April 26, 2013

Big brands rejected Bangladesh factory safety plan

Julhas Alam and Kay Johnson / The Associated Press

(Continued from page 1)

At the time, Wal-Mart's representative told the meeting it was "not financially feasible ... to make such investments," according to minutes of the meeting obtained by The Associated Press.

After last year's Tazreen blaze, Bangladeshi union president Amin said he and international labor activists renewed a push for the independent inspectorate plan, but none of the factories or big brands would agree.

This week, none of the large clothing brands or retailers would comment about the proposal.

Wal-Mart spokesman Kevin Gardner did not directly answer questions about the unions' safety plans in replies to questions emailed by The Associated Press. H&M responded to questions with emailed links to corporate social responsibility websites.

In December, however, a spokesperson for the Gap — which owns the Gap, Old Navy and Banana Republic chains — said the company turned down the proposal because it did not want to be vulnerable to lawsuits and did not want to pay factories more money to help with safety upgrades.

H&M also did not sign on to the proposal because it believes factories and local government in Bangladesh should be taking on the responsibility, Pierre Börjesson, manager of sustainability and social issues, told AP in December.

H&M, which places the most apparel orders in Bangladesh and works with more than 200 factories there, is one of about 20 retailers and brands that have banded together to develop training films for garment manufacturers.

Wal-Mart last year began requiring regular audits of factories, fire drills and mandated fire safety training for all levels of factory management. It also announced in January it would immediately cut ties with any factory that failed an inspection, instead of giving warnings first as before.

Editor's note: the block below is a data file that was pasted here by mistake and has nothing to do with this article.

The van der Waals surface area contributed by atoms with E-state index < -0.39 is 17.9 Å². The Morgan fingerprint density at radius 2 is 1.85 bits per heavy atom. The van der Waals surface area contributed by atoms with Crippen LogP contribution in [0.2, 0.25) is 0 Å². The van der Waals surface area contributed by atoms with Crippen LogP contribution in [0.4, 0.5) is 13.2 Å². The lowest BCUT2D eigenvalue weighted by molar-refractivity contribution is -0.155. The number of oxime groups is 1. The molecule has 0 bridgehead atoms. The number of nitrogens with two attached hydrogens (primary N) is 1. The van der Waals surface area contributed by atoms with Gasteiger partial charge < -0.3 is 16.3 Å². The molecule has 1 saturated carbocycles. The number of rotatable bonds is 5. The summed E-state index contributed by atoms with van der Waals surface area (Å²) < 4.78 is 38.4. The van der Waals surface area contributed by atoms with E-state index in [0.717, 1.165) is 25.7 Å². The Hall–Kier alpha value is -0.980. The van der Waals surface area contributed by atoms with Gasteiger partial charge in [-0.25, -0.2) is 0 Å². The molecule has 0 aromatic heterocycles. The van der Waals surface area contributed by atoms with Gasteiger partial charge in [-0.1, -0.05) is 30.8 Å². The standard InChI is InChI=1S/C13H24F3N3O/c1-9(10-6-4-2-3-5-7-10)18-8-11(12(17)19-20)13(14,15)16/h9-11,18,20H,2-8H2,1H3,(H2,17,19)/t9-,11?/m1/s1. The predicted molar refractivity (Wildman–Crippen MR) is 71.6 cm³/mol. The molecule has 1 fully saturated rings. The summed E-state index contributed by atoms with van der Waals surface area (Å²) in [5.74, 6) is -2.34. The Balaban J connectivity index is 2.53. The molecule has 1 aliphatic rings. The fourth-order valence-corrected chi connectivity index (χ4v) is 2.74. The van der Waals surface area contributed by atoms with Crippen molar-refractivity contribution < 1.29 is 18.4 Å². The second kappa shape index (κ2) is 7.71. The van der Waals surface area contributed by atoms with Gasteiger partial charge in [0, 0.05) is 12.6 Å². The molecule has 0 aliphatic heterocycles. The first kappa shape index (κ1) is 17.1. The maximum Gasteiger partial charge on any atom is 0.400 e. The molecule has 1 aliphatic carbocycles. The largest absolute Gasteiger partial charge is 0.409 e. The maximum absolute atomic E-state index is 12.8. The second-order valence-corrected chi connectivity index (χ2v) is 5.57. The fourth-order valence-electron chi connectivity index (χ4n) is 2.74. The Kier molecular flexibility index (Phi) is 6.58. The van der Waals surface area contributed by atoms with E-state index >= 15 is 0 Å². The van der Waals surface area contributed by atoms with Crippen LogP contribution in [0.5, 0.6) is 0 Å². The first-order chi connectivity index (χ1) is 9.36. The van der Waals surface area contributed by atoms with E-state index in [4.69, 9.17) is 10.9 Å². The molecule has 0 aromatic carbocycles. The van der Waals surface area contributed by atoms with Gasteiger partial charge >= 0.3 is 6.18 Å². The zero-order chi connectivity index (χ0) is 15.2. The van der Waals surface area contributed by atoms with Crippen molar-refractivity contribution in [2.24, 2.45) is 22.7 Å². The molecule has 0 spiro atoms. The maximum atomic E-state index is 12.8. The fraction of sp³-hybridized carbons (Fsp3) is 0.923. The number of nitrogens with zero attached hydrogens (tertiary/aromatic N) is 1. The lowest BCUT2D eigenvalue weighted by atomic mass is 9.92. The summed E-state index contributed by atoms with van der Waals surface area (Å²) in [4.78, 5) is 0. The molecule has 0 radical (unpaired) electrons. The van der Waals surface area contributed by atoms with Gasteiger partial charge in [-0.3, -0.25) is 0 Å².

And the Gap has hired its own chief fire inspector to oversee factories that produce its clothing in Bangladesh.

But many insist such measures are not enough to overhaul an industry that employs 3 million workers.

"No matter how much training you have, you can't walk through flames or escape a collapsed building," said Ineke Zeldenrust of the Amsterdam-based Clean Clothes Campaign, which lobbies for garment workers' rights.

Private audits also have their failings, she said. Because audits are confidential, even if one company pulls its business from a supplier over safety issues, it won't tell its competitors, who will continue to place orders — allowing the unsafe factory to stay open.

The Tazreen factory that burned last year had passed inspections, and two of the factories in the Rana Plaza building had passed the standards of a major European group that does factory inspections in developing countries. The Business Social Compliance Initiative, which represents hundreds of companies, said the factories of Phantom Apparels and New Wave Style had been audited against its code of conduct which it said focuses on labor issues not building standards.

"The audits and inspections are too much focused on checklists," said Saif Khan, who worked for Phillips Van Heusen, the owner of brands Tommy Hilfiger and Calvin Klein, in Bangladesh until 2011 as a factory compliance supervisor.

"They touch on broader areas but do not consider the realities on the ground," he said.

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